Whether it is your first time or your one-hundredth time, completing a voyage across the Atlantic is always an accomplishment. Now picture this, completing it on a boat that has not yet made this passage. If you are the captain of this vessel, wouldn't that then makes you a pioneer?
Captain Mike has been delivering Leopard Catamarans for years. In fact he has delivered nearly every model of our sailing catamarans. This trip, however, was his first time delivering a Leopard Power Catamaran. As he states, "This was my first trans-ocean delivery with a power cat, and I was impressed. She handled the seas very well, better than I had expected. Also, the fuel rate for long distance was really good."
With a crew of three, the departure was from Cape Town, South Africa on May 19, 2018. 3,705 nautical miles and 27 days later the final destination was Vitoria, Brazil where the crew landed on June 15, 2018. The mileage and time is including the one day stop in St. Helena to stock up on more fuel. For those who are wondering, St. Helena is located in the middle of the Atlantic Ocean, it is one of the most remote islands in the world and it is also the place in which Napoleon Bonaparte was exiled.
Naturally, anyone reading this will want to know what the fuel consumption was during the trip. And how did they do it? The method for delivering a motor yacht a long distance is simple- take it slow! To be realistic, if we were flying open throttle from point A to point B there is simply no way the yacht would make it 3,705 nautical miles. But with proper fuel planning and strategy, along with a highly efficient Leopard Power Catamaran, it can be done, and we are going to tell you how!
The Leopard 43 PC departed from Cape Town with 1,000 liters in the tanks and 2,000 liters in plastic fuel drums. When they arrived in St. Helena they took on 600 more liters of fuel. The average speed of the yacht was 6.2 knots with an average fuel consumption of 1 liter per nautical mile. During the journey, the crew ran one engine at a time. The total fuel consumption for the entire trip was 3,400 liters and the yacht traveled 3,705 nm. If you are doing the math in your head, then you will note that she actually performed better than her average of 1 ltr/nm.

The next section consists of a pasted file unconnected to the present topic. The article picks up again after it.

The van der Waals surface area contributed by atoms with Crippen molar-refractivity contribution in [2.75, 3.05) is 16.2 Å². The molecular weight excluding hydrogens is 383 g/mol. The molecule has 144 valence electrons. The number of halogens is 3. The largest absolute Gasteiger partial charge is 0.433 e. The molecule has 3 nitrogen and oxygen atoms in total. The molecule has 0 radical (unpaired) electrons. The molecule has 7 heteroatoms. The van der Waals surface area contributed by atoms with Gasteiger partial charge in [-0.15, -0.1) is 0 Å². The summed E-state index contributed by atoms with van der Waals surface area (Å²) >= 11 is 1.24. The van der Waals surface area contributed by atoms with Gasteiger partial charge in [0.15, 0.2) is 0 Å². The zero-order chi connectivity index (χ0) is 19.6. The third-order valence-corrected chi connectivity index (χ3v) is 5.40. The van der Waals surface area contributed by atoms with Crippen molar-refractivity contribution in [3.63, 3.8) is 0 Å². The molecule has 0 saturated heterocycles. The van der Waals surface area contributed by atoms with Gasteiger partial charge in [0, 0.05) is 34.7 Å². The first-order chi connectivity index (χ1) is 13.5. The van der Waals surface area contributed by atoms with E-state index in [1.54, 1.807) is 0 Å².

Rough weather and poor seas can make a trip a lot more difficult than it needs to be; which is why waiting for your weather window is a common practice for ocean deliveries.
For this delivery, the crew was able to obtain the weather reports twice a week or more (depending on weather conditions) using a satellite phone with sms texting. Some of the roughest seas that were endured were 3 meter (almost 10 feet) side swells with 25 knots of wind! The average seas for the delivery were 2.2 meters (about 7 feet). And the average wind speeds were 12-17 knots north-northwest. The longest streak of calm days on the water was five. During the calm days the crew was able to take advantage of enjoying the flybridge, even when is was not their watch.
What about the boat?
After living aboard the Leopard 43 PC for an extended period of time, I couldn't wait to find out how the delivery crew felt about the boat. As mentioned previously, the crew was pleased with the way in which she handled. In fact, the yacht exceed expectations. And what were some of the favorite features? "Keeping the forward door open allowed for excellent airflow and of course the flybridge is great," Mike confesses. I can imagine the flybridge of a power cat is quite a nice feature when you consider that Captain Mike has spent his career delivering sailing catamarans. The crew mentioned that the WiFi hard drive was the handiest item they had on board, they enjoyed having it especially during down time. If the weather was not good, the crew would opt to sit outside in the aft cockpit. If the weather was good, naturally the crew would gravitate towards the flybridge.
Of course no Atlantic crossing would be complete without trolling. Luckily the group was able to catch and grill up some fresh fish during their time aboard. Dorado, Tuna and Yellowtail were the indulgences of the journey.
While the journey for the delivery crew is now over, for the owners of this new yacht, the journey is just beginning. As of July 18th "The Kimnara" was officially the first Leopard 43 PC to not only cross the Atlantic, but also the first to be handed over in South America. To discover pricing, options and availability on a Leopard 43 PC, click the button below to build your boat.